[quote style=”boxed” float=”left”]The Brighton line has reached saturation[/quote]Paul Prentice who is an editor at the Peterborough based Rail Magazine agrees: “The Brighton line has reached saturation,” he says. “Brighton is a popular place to live and London is a popular place to work… the line is full. I don’t think there is any real potential to run any more trains. Network Rail will tell you there are various things they can do to… more carriages, better signalling, that kind of thing, but there is only so much you can do.”

Due to loopholes in the new NPPF planning laws, Sussex is experiencing a surge in applications for new houses. Mid Sussex District Council has reported a 43% increase in ‘major’ applications between 2011 and 2012 and the trend looks set to continue.

Earlier this month, Brighton’s Green MP, Caroline Lucas raised the County’s transport problems in Parliament:

“The mainline from Brighton is in dire trouble,” she said, “it struggles and creaks through inadequate capacity. The Brighton-to-London commuters I meet almost every day are, without exception, frustrated and angry about the poor quality of the service that they pay through the nose to use.”

Shelley Atlas, who is Chair of the Brighton Line Commuters, has been using the line for many years. She says that the service just hasn’t been able to keep up with the huge increase in passenger numbers. “People are quite frustrated I think, but there’s not a lot they can do. There are so many trains running up to London, it’s impossible to include any more services,” and she says more housing in the area is only going to make matters worse. “That’s obviously going to add to the problem because a lot of people want to work up in London or already do- even if they buy houses down here. It is going to make a major difference, because people want to go where the money is.”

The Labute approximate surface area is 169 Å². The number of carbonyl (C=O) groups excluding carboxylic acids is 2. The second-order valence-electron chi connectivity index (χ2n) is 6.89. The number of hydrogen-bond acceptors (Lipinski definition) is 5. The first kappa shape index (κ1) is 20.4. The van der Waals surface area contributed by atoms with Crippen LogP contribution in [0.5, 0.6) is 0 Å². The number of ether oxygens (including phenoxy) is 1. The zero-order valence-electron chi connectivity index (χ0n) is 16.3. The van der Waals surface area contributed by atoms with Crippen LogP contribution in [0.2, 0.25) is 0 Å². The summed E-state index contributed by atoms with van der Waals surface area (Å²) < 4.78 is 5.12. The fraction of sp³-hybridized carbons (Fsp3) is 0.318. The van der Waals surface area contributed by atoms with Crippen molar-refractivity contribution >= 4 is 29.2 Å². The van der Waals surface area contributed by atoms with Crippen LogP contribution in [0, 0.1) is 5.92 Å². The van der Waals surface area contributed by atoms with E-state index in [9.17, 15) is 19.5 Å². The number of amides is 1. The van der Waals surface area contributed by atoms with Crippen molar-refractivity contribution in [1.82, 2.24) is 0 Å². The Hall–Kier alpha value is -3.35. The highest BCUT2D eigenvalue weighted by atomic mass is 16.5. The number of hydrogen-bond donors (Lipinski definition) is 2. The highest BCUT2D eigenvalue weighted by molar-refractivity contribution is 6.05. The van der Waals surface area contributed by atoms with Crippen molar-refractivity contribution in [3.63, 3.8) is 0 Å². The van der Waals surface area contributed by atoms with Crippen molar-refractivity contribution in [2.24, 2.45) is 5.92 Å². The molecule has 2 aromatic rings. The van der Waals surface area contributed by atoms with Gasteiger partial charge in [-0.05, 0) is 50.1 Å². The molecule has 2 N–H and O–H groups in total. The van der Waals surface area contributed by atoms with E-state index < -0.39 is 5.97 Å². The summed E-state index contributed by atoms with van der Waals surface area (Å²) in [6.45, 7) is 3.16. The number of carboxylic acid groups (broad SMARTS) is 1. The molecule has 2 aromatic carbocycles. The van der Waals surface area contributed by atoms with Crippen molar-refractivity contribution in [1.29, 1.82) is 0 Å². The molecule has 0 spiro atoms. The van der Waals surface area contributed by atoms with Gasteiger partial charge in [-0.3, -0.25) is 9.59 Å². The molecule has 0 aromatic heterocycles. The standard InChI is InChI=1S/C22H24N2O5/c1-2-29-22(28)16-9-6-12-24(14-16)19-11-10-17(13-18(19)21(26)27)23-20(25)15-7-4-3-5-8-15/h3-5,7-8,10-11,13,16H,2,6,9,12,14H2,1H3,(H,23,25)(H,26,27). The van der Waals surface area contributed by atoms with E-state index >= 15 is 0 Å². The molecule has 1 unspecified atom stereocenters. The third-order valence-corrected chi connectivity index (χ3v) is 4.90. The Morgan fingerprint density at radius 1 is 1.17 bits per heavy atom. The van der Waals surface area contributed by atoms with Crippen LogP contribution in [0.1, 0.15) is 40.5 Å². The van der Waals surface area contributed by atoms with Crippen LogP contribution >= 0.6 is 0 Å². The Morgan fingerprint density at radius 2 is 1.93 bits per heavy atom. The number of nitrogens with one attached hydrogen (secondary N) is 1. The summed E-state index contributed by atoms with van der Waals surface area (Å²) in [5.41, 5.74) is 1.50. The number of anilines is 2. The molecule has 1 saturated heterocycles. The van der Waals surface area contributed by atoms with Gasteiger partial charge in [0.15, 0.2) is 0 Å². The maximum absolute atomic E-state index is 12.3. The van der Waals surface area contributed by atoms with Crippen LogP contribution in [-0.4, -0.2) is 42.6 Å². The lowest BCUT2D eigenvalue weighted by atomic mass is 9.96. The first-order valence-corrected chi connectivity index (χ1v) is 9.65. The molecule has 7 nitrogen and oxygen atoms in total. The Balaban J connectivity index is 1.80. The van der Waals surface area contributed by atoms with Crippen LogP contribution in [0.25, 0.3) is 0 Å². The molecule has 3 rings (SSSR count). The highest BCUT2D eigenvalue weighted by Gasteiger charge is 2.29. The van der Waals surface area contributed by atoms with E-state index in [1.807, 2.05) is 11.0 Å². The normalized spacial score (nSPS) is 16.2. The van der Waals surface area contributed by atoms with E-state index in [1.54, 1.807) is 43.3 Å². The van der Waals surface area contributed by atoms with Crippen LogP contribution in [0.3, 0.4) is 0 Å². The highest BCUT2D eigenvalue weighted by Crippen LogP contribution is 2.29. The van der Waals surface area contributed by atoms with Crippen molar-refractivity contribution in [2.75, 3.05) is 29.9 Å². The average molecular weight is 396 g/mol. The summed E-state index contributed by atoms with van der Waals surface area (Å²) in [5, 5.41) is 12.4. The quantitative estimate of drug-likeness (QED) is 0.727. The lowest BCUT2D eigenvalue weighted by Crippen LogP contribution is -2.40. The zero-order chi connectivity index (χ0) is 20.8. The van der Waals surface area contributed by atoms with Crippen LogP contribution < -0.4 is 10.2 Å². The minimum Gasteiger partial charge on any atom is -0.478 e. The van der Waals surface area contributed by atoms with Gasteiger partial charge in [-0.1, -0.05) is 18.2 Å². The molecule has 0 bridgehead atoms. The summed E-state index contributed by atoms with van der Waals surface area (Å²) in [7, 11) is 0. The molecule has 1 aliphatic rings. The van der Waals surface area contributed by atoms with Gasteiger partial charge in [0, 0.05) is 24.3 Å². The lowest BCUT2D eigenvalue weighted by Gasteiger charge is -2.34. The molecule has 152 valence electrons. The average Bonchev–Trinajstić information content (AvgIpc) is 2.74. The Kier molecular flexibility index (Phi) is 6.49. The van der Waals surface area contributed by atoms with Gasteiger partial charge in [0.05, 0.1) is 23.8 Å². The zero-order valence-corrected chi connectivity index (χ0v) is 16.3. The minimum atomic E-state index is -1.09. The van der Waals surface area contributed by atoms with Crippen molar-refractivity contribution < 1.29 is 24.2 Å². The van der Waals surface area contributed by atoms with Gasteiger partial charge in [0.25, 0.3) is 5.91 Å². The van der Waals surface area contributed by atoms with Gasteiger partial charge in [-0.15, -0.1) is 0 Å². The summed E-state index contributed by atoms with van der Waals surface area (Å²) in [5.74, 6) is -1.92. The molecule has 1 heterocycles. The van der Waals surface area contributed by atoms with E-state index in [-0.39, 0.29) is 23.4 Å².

The Uckfield line in now cut off to the South and campaigners want it re-instated.
The Uckfield line in now cut off to the South and campaigners want it re-instated.

One solution to the problem which is rapidly gaining support is BML2 (Brighton Mainline 2), which involves the re-opening of the old Wealden Line running to the East, through Uckfield. The line was downgraded in the 1960s and then turned to single track to save money in the 1990s, but much of the infrastructure is still there. The line would take a purpose built tunnel through the Downs to Uckfield and then join existing or re-instated lines to the East End of London, through Crowborough, Edenbridge and Oxted. Campaigners say that, once the line was electrified, the journey would be almost as quick as the existing mainline and would offer Brighton commuters another option.

“A much cheaper and better alternative would be to have a second route- simply by bringing back what we used to have,” says BML2’s Project Manager, Brian Hart. “It would take you across London to Canary Wharf, which is where we think there is definitely a need for another route to connect up with Crossrail. We need more trains to London… It’s the same wherever you go in Sussex- we need a stronger, enhanced rail network.” He says the push for more new houses has only intensified the desperate need for the new railway.

“The Brighton line cannot take any more trains. It has the maximum number of trains running on the route. It beggars believe that they could even consider building more houses and towns down the Brighton Line without simultaneously putting money into transport.”